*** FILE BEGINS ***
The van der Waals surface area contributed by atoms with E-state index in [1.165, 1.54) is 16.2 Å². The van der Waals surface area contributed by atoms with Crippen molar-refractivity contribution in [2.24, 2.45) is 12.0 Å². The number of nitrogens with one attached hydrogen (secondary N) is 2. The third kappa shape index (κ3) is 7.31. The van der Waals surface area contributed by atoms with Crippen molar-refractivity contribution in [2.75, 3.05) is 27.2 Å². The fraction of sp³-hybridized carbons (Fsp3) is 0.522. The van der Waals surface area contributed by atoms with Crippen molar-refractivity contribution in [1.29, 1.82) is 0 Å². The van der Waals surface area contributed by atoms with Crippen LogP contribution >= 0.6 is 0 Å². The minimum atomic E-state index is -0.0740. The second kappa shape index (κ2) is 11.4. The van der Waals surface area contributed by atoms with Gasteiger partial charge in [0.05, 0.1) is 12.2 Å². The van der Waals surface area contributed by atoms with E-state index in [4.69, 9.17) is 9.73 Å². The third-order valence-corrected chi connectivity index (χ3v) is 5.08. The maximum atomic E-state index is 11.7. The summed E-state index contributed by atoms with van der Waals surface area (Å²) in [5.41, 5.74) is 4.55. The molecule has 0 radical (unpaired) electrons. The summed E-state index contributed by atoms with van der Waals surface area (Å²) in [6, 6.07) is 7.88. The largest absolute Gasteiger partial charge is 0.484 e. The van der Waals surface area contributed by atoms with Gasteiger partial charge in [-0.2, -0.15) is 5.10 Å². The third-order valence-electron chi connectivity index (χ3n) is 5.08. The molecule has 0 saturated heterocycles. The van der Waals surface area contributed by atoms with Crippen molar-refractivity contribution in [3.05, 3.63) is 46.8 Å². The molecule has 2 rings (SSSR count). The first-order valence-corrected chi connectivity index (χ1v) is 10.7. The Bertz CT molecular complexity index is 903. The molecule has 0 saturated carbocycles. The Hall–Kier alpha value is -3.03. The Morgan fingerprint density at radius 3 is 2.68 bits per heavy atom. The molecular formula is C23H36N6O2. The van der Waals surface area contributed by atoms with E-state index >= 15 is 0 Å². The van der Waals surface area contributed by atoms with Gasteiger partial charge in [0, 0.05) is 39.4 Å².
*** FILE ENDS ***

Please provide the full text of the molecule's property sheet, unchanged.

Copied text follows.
The van der Waals surface area contributed by atoms with E-state index in [1.165, 1.54) is 16.2 Å². The van der Waals surface area contributed by atoms with Crippen molar-refractivity contribution in [2.24, 2.45) is 12.0 Å². The number of nitrogens with one attached hydrogen (secondary N) is 2. The third kappa shape index (κ3) is 7.31. The van der Waals surface area contributed by atoms with Crippen molar-refractivity contribution in [2.75, 3.05) is 27.2 Å². The fraction of sp³-hybridized carbons (Fsp3) is 0.522. The van der Waals surface area contributed by atoms with Crippen molar-refractivity contribution in [1.29, 1.82) is 0 Å². The van der Waals surface area contributed by atoms with Crippen LogP contribution >= 0.6 is 0 Å². The minimum atomic E-state index is -0.0740. The second kappa shape index (κ2) is 11.4. The van der Waals surface area contributed by atoms with Gasteiger partial charge in [0.05, 0.1) is 12.2 Å². The van der Waals surface area contributed by atoms with E-state index in [4.69, 9.17) is 9.73 Å². The third-order valence-corrected chi connectivity index (χ3v) is 5.08. The maximum atomic E-state index is 11.7. The summed E-state index contributed by atoms with van der Waals surface area (Å²) in [5.41, 5.74) is 4.55. The molecule has 0 radical (unpaired) electrons. The summed E-state index contributed by atoms with van der Waals surface area (Å²) in [6, 6.07) is 7.88. The largest absolute Gasteiger partial charge is 0.484 e. The van der Waals surface area contributed by atoms with Gasteiger partial charge in [-0.2, -0.15) is 5.10 Å². The third-order valence-electron chi connectivity index (χ3n) is 5.08. The molecule has 0 saturated heterocycles. The van der Waals surface area contributed by atoms with Crippen molar-refractivity contribution in [3.05, 3.63) is 46.8 Å². The molecule has 2 rings (SSSR count). The first-order valence-corrected chi connectivity index (χ1v) is 10.7. The Bertz CT molecular complexity index is 903. The molecule has 0 saturated carbocycles. The Hall–Kier alpha value is -3.03. The Morgan fingerprint density at radius 3 is 2.68 bits per heavy atom. The molecular formula is C23H36N6O2. The van der Waals surface area contributed by atoms with E-state index >= 15 is 0 Å². The van der Waals surface area contributed by atoms with Gasteiger partial charge in [0, 0.05) is 39.4 Å².